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Say we have a planet that takes 8 Earth days to fully rotate on the axis. At a latitude of 45 degrees, during the winter solstice, its day lasts 1 Earth day, or 24 hours, and its night lasts 7 Earth days, or 1 week. What axial tilt will result in a day length of 1/8 of the axial rotation at an latitude of 45 degrees?

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43-44 degrees

Looking at Earth, even when you get to a latitude of 60 degrees there are still about five and a half hours of daylight (ie almost a quarter of the day length). In order to get the daylight length down to 1/8 of the rotation period, it is necessary to be within a degree or so of the Arctic/Antarctic Circle. Which puts the Arctic/Antarctic circles at 46-47 degrees north and south respectively, with a corresponding tilt of 43-44 degrees.

Exactly how close depends on the definition of "daylight" - does the sun need to be above the horizon for the entire 1/8 of the rotation or does a period of pre-dawn/dusk light count? Is there a mountain range immediately to the north/south as applicable that will block low-angle sunlight?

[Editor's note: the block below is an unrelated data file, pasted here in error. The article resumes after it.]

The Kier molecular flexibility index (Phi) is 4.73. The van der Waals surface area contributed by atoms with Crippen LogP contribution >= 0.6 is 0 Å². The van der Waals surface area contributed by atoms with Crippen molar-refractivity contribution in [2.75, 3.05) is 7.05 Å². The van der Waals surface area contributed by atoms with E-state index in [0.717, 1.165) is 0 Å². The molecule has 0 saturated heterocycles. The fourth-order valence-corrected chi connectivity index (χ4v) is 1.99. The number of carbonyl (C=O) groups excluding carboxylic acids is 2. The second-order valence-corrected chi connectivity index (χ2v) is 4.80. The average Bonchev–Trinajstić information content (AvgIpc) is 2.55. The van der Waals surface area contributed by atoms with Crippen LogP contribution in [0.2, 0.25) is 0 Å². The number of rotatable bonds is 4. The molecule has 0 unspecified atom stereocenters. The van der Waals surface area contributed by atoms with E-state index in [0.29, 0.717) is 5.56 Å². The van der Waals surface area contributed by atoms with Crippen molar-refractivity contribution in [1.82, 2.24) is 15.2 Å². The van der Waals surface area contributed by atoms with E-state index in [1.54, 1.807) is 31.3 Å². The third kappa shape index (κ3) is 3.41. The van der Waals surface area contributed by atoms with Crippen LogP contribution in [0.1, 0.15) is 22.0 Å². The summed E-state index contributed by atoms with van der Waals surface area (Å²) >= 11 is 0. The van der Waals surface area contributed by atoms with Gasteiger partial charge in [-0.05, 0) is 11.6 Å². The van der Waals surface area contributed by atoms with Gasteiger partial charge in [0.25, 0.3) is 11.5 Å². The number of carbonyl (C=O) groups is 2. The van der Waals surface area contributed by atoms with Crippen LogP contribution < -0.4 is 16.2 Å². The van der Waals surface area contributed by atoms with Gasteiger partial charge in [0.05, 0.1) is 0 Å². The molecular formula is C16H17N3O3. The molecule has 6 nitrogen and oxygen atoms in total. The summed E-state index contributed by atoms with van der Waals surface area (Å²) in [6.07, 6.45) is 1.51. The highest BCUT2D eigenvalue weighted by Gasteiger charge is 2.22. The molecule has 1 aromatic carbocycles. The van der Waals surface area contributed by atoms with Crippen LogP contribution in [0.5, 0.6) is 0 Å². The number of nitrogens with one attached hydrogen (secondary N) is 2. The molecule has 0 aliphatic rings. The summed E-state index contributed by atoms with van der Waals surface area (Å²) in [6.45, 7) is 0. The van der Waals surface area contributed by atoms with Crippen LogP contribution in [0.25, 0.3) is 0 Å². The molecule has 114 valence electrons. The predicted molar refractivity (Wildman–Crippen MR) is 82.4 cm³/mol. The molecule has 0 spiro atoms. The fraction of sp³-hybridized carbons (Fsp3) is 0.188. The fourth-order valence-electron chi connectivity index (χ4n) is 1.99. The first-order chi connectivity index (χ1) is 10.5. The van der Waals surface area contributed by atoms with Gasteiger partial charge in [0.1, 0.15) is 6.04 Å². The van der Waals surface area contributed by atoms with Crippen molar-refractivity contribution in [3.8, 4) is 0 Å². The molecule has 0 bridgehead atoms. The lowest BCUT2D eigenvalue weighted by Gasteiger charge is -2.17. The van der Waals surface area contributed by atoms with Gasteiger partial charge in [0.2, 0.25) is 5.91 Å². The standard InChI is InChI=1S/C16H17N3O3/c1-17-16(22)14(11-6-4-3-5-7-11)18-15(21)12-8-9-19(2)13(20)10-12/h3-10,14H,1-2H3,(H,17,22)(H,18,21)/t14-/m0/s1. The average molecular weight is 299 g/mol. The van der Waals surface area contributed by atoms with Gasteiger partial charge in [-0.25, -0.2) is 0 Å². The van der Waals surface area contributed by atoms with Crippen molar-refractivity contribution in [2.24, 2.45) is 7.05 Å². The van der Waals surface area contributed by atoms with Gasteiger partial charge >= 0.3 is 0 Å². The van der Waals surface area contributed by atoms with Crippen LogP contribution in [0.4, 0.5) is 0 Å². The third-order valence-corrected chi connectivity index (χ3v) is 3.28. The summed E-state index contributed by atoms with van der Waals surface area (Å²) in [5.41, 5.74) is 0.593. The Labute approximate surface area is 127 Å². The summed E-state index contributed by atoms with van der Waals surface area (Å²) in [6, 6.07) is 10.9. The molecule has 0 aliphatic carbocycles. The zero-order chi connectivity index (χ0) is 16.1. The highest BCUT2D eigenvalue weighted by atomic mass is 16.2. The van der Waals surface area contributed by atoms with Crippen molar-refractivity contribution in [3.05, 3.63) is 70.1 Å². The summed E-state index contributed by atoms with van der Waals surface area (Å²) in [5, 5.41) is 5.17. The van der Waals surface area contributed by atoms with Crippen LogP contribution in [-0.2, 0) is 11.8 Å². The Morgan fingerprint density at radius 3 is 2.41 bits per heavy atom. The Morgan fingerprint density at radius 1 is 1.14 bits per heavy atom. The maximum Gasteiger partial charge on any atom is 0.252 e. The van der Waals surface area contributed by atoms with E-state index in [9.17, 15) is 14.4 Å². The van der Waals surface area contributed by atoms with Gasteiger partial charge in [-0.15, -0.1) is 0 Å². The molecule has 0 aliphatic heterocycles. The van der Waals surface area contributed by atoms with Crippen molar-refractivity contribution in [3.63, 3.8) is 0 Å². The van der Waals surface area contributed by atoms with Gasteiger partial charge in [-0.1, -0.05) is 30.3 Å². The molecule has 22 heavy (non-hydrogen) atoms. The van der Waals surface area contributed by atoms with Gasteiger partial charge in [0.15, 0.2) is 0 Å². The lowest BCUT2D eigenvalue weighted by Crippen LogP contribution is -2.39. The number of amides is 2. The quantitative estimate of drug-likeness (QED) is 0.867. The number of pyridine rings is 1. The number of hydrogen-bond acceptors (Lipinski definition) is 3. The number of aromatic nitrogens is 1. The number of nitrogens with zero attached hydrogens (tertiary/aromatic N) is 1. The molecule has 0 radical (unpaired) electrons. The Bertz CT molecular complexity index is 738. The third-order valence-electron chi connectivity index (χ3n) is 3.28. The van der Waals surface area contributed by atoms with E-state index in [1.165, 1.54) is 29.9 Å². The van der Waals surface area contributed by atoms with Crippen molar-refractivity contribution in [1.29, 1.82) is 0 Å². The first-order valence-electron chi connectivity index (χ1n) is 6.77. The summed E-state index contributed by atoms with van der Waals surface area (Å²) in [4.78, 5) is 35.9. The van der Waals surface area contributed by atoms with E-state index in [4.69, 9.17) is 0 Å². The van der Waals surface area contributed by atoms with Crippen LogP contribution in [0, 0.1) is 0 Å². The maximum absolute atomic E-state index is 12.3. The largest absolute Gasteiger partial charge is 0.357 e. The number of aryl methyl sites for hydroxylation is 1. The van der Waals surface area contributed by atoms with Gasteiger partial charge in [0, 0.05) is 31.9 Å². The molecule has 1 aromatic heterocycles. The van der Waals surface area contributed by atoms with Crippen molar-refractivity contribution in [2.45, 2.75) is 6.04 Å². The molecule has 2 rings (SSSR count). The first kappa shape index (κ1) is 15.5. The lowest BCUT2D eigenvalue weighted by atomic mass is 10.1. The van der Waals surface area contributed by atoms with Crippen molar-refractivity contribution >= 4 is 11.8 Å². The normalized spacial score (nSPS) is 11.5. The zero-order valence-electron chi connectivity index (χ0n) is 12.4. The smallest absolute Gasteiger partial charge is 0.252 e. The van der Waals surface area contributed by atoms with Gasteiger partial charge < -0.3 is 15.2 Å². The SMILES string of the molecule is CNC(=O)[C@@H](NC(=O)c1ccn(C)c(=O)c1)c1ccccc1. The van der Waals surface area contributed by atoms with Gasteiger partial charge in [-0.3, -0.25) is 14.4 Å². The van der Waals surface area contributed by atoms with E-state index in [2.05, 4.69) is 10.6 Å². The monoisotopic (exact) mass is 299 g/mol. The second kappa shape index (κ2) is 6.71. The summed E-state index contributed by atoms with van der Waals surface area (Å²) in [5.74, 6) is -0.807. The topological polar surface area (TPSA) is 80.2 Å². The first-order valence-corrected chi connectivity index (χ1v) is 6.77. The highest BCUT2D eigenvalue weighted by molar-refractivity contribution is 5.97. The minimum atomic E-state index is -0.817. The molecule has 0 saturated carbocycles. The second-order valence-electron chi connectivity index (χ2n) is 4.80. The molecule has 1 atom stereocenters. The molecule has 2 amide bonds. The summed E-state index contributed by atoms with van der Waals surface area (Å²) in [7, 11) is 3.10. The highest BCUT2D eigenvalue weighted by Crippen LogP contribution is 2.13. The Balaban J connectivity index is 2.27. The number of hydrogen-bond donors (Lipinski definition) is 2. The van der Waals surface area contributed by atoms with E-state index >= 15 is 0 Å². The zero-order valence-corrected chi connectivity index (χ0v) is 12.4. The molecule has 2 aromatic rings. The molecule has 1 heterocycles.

Note that this puts the tropics within 2-4 degrees of the arctic/antarctic circle! It may be worth looking at the answers to this question about a planet with an axial tilt of 60 degrees to consider the impacts on your proposed planet's environment, even though it is not quite as extreme.

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    $\begingroup$ I appreciate the acceptance, but generally it is best to wait 24 hours before accepting an answer. This gives an opportunity for people to comment on my answer - it's possible that I have made a mistake - or for someone to provide a better answer. With people on this site from all over the world, we need to allow for all timezones. $\endgroup$ Jun 13, 2023 at 2:04
  • $\begingroup$ The green checkmark tyranny must be culled in the root. The users could vote on a meta to have the rule implemented by the system. If not a full block, at least a warning to the OP stating that they should wait for more answers. $\endgroup$ Jun 13, 2023 at 13:14

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